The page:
September each year is all about the Gathering. A global coming together of members across the world to celebrate the joy of whisky camaraderie. The joy of sharing great single casks with flavour adventurers at the SMWS.
One of those casks is a full cask exclusive to Australia, Cask 26.147 ‘So many colours in a rainbow’. Let’s read more about the history and story of this great distillery behind the release:
Clynelish is the most northerly outpost of the UDV (Diageo) empire, and after Wolfburn and Pulteney, the third most northerly distillery on the British mainland. The modern-day plant, located just off the A9 on the northern outskirts of the Sutherland golf and fishing town of Brora, dates from 1967, and is architecturally somewhat characterless when compared with its non-producing predecessor, which still stands close by.
The original Clynelish is a classic example of elegant distillery design, with a dominant pagoda and well-proportioned warehouses, while the late whisky writer Gordon Brown once compared the replacement construction to a biscuit factory, and Jim Murray describes it as a ‘shoe-box style distillery’. The fact remains, however, that whatever the plant may look like, it produces one of the most highly-regarded single malts in the Highlands.
The whisky made at Clynelish has long been held in high regard by connoisseurs, and it was a particular favourite of the literary historian Professor George Saintsbury – author of Notes on a Cellar Book – especially when mixed with Glenlivet, though his usual practice was to add Talisker, Glen Grant and an Islay malt. Perhaps the Society should consider a members’ competition to create the optimum Saintsbury Vatted Malt.
Clynelish is also noted for its sometimes quite startlingly ‘west coast’ characteristics. More than one highly experienced taster has been fooled into believing that the Clynelish in his glass is an Islay rather than a Northern Highland malt, such is its peaty and seaweedy nature. Distillery manager Bob Robertson’s personal description of his whisky is “slightly smoky with a fruity bouquet. Despite what some people say, the taste of the sea eludes me!”
The old distillery frequently used highly- peated malt, while the ‘new’ Clynelish uses a much more medium level of peating. The original distillery was founded in 1819 by the Marquis of Stafford, who later obtained the vast Sutherland estates by marrying the daughter of the Duke of Sutherland, he was the pre-eminent figure in the Highland Clearances, during which some fifteen thousand people were removed from the half a million acres of Sutherland land alone to make way for the more profitable ‘crop’ of Cheviot sheep.
The distillery was built to utilise the cheap grain which was subsequently produced by tenants who had been ‘cleared’ to the coastal margins of the Sutherland lands. Another factor in the distillery’s construction was the existence of a nearby coal field, mined since the sixteenth century, but the coal it produced was of poor quality and limited quantity. Local peat bogs also provided fuel for the malting process. James Loch, land commissioner to the Marquis of Stafford, wrote in 1820 that “The first farm beyond the people’s lot is Clynelish, which has recently been let to Mr Harper from the county of Midlothian. Upon this finn also there has just been erected a distillery at an expense of £ 750. This was done to afford the smaller tenants upon the estate a steady and ready market for their grain without being obliged to dispose of it to the illegal distiller.”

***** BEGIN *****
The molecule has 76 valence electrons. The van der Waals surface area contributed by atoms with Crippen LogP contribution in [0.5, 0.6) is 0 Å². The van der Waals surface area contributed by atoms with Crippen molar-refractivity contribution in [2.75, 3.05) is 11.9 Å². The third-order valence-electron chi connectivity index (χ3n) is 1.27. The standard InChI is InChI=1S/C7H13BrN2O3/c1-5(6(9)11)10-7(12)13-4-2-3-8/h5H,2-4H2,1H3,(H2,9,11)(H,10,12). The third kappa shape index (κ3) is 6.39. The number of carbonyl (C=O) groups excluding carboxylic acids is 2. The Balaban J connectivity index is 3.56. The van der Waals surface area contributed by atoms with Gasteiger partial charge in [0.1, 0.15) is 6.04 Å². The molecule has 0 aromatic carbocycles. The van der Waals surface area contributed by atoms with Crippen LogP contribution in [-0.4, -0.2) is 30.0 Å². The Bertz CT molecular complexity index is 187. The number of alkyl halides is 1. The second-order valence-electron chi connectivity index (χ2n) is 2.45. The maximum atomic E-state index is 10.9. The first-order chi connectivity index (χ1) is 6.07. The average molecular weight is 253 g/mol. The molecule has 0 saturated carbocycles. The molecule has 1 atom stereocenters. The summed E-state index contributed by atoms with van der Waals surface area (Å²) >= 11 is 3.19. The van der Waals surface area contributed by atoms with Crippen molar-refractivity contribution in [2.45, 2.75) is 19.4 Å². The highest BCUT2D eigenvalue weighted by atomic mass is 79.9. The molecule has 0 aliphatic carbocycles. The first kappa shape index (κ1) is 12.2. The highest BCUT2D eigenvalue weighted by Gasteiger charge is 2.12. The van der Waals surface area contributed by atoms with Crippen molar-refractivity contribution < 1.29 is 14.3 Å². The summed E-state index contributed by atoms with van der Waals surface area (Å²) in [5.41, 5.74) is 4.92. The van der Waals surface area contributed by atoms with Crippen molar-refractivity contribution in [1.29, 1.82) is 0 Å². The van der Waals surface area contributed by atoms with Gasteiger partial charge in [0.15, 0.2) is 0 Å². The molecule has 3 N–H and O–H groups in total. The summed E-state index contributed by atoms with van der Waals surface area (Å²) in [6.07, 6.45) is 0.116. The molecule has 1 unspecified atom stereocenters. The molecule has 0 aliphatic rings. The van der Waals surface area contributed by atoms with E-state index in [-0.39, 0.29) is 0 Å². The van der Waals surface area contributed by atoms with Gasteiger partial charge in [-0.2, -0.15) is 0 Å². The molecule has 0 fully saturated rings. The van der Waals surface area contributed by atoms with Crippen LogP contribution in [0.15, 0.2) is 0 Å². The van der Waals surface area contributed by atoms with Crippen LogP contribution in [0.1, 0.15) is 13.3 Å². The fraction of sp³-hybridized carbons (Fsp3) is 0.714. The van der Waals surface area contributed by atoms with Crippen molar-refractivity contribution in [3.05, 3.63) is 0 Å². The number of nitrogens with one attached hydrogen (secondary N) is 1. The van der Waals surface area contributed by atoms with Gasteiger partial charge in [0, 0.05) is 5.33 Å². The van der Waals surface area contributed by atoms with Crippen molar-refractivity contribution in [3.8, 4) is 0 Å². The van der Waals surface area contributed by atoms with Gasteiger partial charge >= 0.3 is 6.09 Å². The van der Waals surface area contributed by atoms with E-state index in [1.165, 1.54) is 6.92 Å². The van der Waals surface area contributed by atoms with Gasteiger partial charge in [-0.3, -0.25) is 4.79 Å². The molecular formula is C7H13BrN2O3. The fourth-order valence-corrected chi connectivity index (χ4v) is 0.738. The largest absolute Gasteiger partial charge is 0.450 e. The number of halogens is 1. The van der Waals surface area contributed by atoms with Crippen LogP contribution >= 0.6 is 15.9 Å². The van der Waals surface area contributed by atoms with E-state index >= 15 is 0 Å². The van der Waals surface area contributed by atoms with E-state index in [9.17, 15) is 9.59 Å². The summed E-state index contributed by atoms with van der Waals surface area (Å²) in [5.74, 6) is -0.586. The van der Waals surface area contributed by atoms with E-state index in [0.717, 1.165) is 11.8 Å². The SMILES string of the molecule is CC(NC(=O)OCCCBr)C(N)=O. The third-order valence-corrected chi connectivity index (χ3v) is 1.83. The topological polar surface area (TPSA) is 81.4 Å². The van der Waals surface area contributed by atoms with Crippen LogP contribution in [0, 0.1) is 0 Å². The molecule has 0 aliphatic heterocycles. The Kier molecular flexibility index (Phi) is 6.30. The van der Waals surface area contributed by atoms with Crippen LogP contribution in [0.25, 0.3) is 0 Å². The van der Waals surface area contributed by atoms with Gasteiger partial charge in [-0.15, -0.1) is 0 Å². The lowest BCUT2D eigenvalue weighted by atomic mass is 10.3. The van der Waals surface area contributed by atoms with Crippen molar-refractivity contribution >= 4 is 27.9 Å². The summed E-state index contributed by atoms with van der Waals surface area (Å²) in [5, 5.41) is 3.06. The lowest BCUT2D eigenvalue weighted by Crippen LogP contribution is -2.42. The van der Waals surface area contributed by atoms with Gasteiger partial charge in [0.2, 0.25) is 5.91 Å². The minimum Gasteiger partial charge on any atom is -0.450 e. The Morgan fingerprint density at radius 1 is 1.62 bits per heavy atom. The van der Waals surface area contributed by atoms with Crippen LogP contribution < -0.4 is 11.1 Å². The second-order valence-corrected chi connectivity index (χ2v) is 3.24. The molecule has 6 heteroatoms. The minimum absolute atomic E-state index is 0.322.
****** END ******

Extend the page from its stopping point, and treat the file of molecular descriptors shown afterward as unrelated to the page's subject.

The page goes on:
Successive licensees at Clynelish after James Harper, were Andrew Ross and George Lawson, then in 1896 the distillery was bought from the Sutherlands by the Leith blending firm of Ainslie and Heilbron, who substantially rebuilt it. In 1912 that company went bankrupt, and Clynelish passed into the joint ownership of the Distillers Company Limited and John Risk, who was bought out by DCL thirteen years later.
The distillery was operated by the DCL subsidiary of Scottish Malt Distillers, and was closed during the depression years of the 1930s. After the Second World War, demand for Clynelish grew apace, and the old distillery with its single pair of stills eventually became a victim of its own success, as demand out-stripped supply capabilities.When, in 1967-68, a new distillery was built on land adjacent to the existing plant, the replacement was called Clynelish, while the old distillery was re-named Brora, operating alongside the new distillery from 1975 until its final demise during the DCL cutbacks of 1983.
Bob Robertson is an affable Aberdonian who became assistant manager at Clynelish in 1967, just as construction of the new distillery was ending, and he subsequently took up the manager’s position at Banff and then Dalwhinnie before returning to Clynelish in 1990. The issue of what is ‘Brora’ and what is ‘Clynelish’ whisky is cloudy to say the least, since the make of the old distillery was called Clynelish prior to 1967, after which casks were stencilled as Brora, though they were sold for fillings as Clynelish!
Clynelish draws its water from the Clynemilton Burn, once the water source for the town of Brora, and has six wash stills and six spirit stills, producing in excess of 3 million litres of alcohol per year. According to Robertson, “we work flat out for a fifteen shift week,” and in addition to its use in blending, UDV currently offers four ‘in-house’ expressions of Clynelish single malt. Clynelish employs a total of fourteen permanent staff, and attracts between ten and twelve thousand visitors per year. It is not one of the six distilleries recently chosen by UDV to benefit from enhanced visitor facilities in the future, and the impressive welcome currently on offer to members of the public is largely a result of shrewd budgeting and an organic approach to promotion on the part of the distillery staff.